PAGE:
Don Audelino Sac Coycoy is a Maya-K’iche’ political scientist who currently teaches at the Universidad Rafael Landívar Campus de Quetzaltenango in Guatemala. He is an expert in Mayan culture, politics, and cosmovision and has also served as a representative of the Indigenous council of elders during the Guatemalan Peace Accords. He holds a master's degree in sustainable development management from the Autonomous University of Madrid and has also completed multiple management and development programs in Quetzaltenango, Guatemala. He has previously visited and spoken at US universities as well.
Currently the CFO of Highland Support Project, Ben Blevins originally enrolled in college as a Theater major, Ben’s experience prompted his switch to a study in economic development in the Third World (not his choice of language). Ben was most interested in how to foster transformational experiences to raise awareness and passion for social justice amongst North American youth through cross-cultural experiences while at the same time promoting sustainable and just development for partner communities. After graduating from the University of Richmond, he traveled to Guatemala as a human rights worker, and in the early 1990s, he became aware of the cooperatives movement and experienced the positive long-term benefits the movement accomplished. He was “sold” on the potential for small business development as a more appropriate response to the causes of poverty than the dependency-laden models of charity and child sponsorship programs. Ben is also the founder and managing trustee of Common Good Trust, a holding company for socially responsible business ventures that are developed to put into practice ethical standards and ecological sustainability.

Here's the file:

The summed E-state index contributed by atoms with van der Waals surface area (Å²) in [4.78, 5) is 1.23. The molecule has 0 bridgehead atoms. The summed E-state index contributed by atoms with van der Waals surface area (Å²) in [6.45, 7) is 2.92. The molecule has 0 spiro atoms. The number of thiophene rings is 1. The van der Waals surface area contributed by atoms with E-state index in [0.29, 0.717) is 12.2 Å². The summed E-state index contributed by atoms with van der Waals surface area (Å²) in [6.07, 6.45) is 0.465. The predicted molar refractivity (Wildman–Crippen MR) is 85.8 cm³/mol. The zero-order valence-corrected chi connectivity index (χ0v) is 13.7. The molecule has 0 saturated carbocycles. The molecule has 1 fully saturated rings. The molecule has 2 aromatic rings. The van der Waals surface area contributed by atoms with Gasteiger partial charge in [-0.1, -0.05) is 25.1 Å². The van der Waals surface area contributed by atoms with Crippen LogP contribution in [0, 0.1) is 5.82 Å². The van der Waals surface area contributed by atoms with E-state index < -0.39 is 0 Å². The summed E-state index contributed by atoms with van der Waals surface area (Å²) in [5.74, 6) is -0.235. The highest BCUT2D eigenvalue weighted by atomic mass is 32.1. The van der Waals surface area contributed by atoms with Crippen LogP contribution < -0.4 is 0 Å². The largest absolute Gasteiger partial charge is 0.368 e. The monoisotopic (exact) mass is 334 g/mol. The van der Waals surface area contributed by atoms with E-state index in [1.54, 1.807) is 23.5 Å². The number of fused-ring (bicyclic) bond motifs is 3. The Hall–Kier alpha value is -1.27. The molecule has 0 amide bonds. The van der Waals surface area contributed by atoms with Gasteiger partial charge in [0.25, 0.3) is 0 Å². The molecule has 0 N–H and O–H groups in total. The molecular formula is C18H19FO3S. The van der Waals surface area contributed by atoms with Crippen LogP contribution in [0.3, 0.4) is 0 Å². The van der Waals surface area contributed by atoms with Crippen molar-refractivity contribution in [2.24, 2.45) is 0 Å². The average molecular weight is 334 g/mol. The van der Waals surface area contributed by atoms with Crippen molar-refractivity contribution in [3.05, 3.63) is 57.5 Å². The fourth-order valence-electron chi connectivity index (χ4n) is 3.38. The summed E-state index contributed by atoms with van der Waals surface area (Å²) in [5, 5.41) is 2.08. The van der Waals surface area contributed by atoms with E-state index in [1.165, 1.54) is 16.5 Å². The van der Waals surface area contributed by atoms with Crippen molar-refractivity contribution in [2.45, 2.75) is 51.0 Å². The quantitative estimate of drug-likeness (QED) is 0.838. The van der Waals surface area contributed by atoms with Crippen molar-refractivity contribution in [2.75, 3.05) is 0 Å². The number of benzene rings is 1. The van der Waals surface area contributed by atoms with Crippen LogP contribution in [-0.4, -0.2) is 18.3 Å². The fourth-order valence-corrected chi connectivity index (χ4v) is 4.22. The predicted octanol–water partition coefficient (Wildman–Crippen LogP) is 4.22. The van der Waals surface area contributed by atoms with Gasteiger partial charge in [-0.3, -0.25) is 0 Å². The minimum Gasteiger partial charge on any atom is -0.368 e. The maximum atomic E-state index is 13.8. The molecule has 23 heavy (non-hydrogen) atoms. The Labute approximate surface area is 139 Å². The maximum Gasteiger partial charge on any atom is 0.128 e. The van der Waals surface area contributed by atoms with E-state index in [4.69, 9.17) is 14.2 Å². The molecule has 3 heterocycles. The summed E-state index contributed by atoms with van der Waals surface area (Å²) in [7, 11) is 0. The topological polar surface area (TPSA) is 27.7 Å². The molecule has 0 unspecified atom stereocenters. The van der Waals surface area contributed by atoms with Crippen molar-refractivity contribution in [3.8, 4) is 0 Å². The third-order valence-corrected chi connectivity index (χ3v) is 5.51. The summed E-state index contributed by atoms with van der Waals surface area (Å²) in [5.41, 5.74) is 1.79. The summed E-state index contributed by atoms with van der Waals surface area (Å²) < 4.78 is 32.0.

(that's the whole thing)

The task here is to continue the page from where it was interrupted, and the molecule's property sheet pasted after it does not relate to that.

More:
This event is sponsored by the GW Alternative Breaks project in partnership with the Highlands Support Project (HSP). HSP fosters agency and empowers indigenous communities by providing opportunities for education, community organization, supporting social entrepreneurs, and addressing health and poverty in the face of shifting political arenas and environmental changes. The GW Alternative Breaks program empowers and challenges students to understand their role as proponents of democratic citizenship in the world through direct and indirect service, service-learning, and reflection, while encouraging personal growth, social awareness, and active citizenship. Alternative Breaks provides the opportunity for students to explore community service in local, national, and international settings, fostering a Serve, Learn, Discover mentality.